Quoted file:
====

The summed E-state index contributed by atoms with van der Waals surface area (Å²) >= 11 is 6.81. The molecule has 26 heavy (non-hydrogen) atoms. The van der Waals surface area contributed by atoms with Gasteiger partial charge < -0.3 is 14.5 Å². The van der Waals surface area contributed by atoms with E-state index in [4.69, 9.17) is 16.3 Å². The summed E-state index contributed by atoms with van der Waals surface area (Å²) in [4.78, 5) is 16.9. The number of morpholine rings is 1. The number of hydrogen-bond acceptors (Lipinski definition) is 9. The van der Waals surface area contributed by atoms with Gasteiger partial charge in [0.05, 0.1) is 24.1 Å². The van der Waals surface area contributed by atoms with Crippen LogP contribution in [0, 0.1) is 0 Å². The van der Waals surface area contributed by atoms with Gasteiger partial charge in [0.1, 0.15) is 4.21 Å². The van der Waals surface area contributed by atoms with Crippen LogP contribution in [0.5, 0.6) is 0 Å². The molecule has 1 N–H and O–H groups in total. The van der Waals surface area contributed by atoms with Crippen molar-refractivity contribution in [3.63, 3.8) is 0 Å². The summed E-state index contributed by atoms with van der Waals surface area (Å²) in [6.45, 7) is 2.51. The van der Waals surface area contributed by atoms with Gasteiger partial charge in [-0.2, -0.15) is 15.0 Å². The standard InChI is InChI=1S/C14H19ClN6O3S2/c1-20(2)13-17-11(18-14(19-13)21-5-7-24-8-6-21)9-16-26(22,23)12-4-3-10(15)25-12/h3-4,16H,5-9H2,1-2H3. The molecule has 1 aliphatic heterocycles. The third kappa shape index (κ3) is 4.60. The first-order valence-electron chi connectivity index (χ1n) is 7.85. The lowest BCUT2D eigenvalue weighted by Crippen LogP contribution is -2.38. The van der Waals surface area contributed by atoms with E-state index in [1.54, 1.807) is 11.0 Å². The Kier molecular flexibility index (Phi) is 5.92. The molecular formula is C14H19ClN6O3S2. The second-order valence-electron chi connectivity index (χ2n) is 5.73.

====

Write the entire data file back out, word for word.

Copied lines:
The summed E-state index contributed by atoms with van der Waals surface area (Å²) >= 11 is 6.81. The molecule has 26 heavy (non-hydrogen) atoms. The van der Waals surface area contributed by atoms with Gasteiger partial charge < -0.3 is 14.5 Å². The van der Waals surface area contributed by atoms with E-state index in [4.69, 9.17) is 16.3 Å². The summed E-state index contributed by atoms with van der Waals surface area (Å²) in [4.78, 5) is 16.9. The number of morpholine rings is 1. The number of hydrogen-bond acceptors (Lipinski definition) is 9. The van der Waals surface area contributed by atoms with Gasteiger partial charge in [0.05, 0.1) is 24.1 Å². The van der Waals surface area contributed by atoms with Crippen LogP contribution in [0, 0.1) is 0 Å². The van der Waals surface area contributed by atoms with Gasteiger partial charge in [0.1, 0.15) is 4.21 Å². The van der Waals surface area contributed by atoms with Crippen LogP contribution in [0.5, 0.6) is 0 Å². The molecule has 1 N–H and O–H groups in total. The van der Waals surface area contributed by atoms with Crippen molar-refractivity contribution in [3.63, 3.8) is 0 Å². The summed E-state index contributed by atoms with van der Waals surface area (Å²) in [6.45, 7) is 2.51. The van der Waals surface area contributed by atoms with Gasteiger partial charge in [-0.2, -0.15) is 15.0 Å². The standard InChI is InChI=1S/C14H19ClN6O3S2/c1-20(2)13-17-11(18-14(19-13)21-5-7-24-8-6-21)9-16-26(22,23)12-4-3-10(15)25-12/h3-4,16H,5-9H2,1-2H3. The molecule has 1 aliphatic heterocycles. The third kappa shape index (κ3) is 4.60. The first-order valence-electron chi connectivity index (χ1n) is 7.85. The lowest BCUT2D eigenvalue weighted by Crippen LogP contribution is -2.38. The van der Waals surface area contributed by atoms with E-state index in [1.54, 1.807) is 11.0 Å². The Kier molecular flexibility index (Phi) is 5.92. The molecular formula is C14H19ClN6O3S2. The second-order valence-electron chi connectivity index (χ2n) is 5.73.